So what can we do to help Generation Z?

The primary driver of employment is growth, especially for those just beginning their careers who can be taken on baord and groomed and moulded into the future workforce of an industry. But with ongoing austerity measures designed to to tackle structural problems, growth is being sacrified on the altar of a quick fix recovery.

The other solution is to take these people out of the job market by placing them into training. While they may not be earning money, many believe the best solution is occupying them with studies which will also prepare them for participation in the workforce when the better days finally do arrive.

However, with structural state deficits as they are across European nations, governments are ill placed to pour money into the further education of a group of people who have already negotiated the school system and have either chosen not to enter further education, or have come out of it to find no job at the other end as well as potentially a large amount of debt already accrued in their bank accounts.

The situation isn't uniformly bleak across Europe. In Germany, young people's prospects for work have never been brighter. Yet this may also be a reflection on the higher number of young people engaged in education and vocational training.

It is essential countries like Spain and Greece need to ensure Generation Z are well rounded, fully engaged and highly skilled young adults, ready to compete in an ultra competitive global market place. However strategies to encourage youth into training schemes work best when they come with guarantees of employment at the end. However prolonging the amount of time spent in education is not the solution.

Whilst in Germany the length of a degree is similar to that in the UK, in Spain many courses take much longer. As a result, young people may be dissuaded from signing up to such a big commitment, with many degrees taking up to six years, when they are already demoralised by the society in which they live and as a result would be less likely to want to make such an investment when their prospects look bleak.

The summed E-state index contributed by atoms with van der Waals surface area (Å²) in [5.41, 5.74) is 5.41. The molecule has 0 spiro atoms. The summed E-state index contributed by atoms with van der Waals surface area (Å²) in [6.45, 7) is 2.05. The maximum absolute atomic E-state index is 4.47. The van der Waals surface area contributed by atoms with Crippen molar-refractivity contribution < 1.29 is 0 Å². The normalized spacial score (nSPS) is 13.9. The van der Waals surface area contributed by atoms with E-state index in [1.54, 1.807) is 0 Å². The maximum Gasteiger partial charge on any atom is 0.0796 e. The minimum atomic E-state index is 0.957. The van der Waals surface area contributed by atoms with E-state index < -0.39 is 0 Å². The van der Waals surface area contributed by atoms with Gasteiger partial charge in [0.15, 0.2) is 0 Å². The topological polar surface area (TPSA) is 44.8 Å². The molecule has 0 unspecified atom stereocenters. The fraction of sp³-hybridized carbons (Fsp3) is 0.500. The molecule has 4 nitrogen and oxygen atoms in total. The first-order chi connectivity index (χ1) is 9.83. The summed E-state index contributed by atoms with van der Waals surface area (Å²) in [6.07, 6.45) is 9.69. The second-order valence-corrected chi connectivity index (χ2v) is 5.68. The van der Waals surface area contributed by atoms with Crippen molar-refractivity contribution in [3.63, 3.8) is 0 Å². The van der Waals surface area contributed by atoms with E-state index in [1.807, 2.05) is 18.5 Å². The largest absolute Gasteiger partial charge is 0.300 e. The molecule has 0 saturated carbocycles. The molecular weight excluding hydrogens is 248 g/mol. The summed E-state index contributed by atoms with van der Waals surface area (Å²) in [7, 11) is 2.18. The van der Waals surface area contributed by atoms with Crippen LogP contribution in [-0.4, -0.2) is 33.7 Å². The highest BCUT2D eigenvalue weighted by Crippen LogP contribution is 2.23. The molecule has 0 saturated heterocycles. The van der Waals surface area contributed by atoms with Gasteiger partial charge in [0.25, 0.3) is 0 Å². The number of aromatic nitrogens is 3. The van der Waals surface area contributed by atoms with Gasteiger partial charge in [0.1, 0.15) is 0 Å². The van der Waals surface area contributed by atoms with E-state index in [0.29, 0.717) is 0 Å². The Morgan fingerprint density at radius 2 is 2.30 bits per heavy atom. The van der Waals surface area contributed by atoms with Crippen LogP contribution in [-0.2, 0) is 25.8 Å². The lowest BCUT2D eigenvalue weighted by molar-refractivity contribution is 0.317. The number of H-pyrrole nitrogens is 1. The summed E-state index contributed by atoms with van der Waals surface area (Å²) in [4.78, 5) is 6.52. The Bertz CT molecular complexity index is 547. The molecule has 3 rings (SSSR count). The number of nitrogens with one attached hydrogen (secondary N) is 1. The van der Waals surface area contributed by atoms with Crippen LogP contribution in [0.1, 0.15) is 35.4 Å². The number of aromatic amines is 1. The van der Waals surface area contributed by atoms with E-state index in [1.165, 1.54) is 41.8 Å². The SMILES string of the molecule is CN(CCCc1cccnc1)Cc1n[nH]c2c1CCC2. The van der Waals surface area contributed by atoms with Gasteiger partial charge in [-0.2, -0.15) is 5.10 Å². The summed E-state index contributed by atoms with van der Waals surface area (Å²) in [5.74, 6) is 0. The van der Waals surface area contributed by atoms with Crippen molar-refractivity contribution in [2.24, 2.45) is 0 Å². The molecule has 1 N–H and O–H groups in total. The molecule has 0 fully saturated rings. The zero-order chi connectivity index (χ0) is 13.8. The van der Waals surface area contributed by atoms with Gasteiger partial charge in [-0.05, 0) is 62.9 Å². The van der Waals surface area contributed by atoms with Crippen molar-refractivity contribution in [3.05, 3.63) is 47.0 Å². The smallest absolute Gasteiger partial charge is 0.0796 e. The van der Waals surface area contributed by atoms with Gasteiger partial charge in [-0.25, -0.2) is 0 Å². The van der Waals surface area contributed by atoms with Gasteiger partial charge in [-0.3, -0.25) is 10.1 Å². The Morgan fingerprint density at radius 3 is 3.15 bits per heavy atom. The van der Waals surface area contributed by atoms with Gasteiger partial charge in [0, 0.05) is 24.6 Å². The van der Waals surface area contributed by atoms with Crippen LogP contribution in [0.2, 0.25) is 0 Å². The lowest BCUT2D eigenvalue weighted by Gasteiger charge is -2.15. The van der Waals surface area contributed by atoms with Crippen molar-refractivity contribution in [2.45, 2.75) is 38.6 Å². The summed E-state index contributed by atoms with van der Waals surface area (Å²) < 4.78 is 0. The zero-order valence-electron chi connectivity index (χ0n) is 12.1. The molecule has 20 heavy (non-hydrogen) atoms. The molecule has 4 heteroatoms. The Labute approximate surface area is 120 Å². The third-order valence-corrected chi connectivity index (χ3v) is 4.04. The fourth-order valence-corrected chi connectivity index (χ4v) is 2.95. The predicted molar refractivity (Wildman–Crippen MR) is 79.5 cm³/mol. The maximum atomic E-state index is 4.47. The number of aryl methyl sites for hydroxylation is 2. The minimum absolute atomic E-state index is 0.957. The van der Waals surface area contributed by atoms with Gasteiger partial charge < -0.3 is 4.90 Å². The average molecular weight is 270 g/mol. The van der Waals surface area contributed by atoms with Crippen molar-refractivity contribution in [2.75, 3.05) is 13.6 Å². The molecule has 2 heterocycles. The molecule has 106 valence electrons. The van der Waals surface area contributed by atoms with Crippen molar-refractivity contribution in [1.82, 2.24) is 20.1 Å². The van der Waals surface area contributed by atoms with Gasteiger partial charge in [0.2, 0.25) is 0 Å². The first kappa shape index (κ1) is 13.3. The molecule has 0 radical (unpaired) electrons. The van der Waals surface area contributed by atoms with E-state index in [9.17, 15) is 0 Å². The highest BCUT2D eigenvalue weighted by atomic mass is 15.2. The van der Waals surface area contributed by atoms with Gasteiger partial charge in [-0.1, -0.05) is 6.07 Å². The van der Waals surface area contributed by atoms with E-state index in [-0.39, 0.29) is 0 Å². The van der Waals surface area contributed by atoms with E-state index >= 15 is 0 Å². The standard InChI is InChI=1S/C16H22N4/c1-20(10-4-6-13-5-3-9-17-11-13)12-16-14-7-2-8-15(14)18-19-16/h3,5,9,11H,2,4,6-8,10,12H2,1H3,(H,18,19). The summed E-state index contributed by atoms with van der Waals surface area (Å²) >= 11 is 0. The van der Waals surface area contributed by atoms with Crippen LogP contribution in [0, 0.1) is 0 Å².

Meanwhile those attending shorter courses will likely come out the other side to see little change, and may feel even more let down by the system.

At the same time, austerity measures are seeing an increase in retirement age across Europe . It's ironic that at one end of the demographic you have people seeking work who are unable to find it, while at the toher you have people wanting to leave work but finding they must remain in employment for years to come. On top of that, regulations and directives from Brussels restricting flexibility in the workplace are preventing dynamic handling of the socio-economic situation from the bottom up. From the working time directive to the agency workers directive, legislation is costing companies billions in red tape and making it expensive to take on new staff.

It is also likely that such social regulation has also affected the expectations of Generation Z, who are becoming less willing than previous generations to perform what they deem menial tasks, or work for long hours for perceived little pay.

Meanwhile the generation in question has been brought up in a Western capitalist society where they know little other than a culture that demands recognition, luxury items and a certain lifestyle which in itself denigrades the usual forms of employment for those just starting their working lives. As a result, many 18 to 24 year olds look down their noses at employment opportunities in supermarkets or manufacturing plants. As a result, many of those jobs are taken up by migrant workers who essentially flee unemployment in their own countries, but by doing so, essentially shift the burden of jobs creation and welfare onto another country.

The cost of youth unemployment in Europe could be very high. This summer as Spain joins the ranks of Portugal, Ireland, Italy and Greece in economic turmoil, expect to see more riots from a disgruntled public on the streets, with a large proportion of protesters hailing from the 18-24 year old age bracket.

For every young person out of education and out of work, not only is an individual's capability wasted, but also their spirit. It is high time Brussels sought to rescind restrictive regulation that places a stranglehold on enterprise and curtail uncontrolled and exacerbatory free movement of people, if only to give the youth of today a chance while the going is tough.

Meanwhile as adults and as parents, it is our job as a society to keep the fire in their bellies alive, and thank or lucky stars when we have a solid income and a stable job.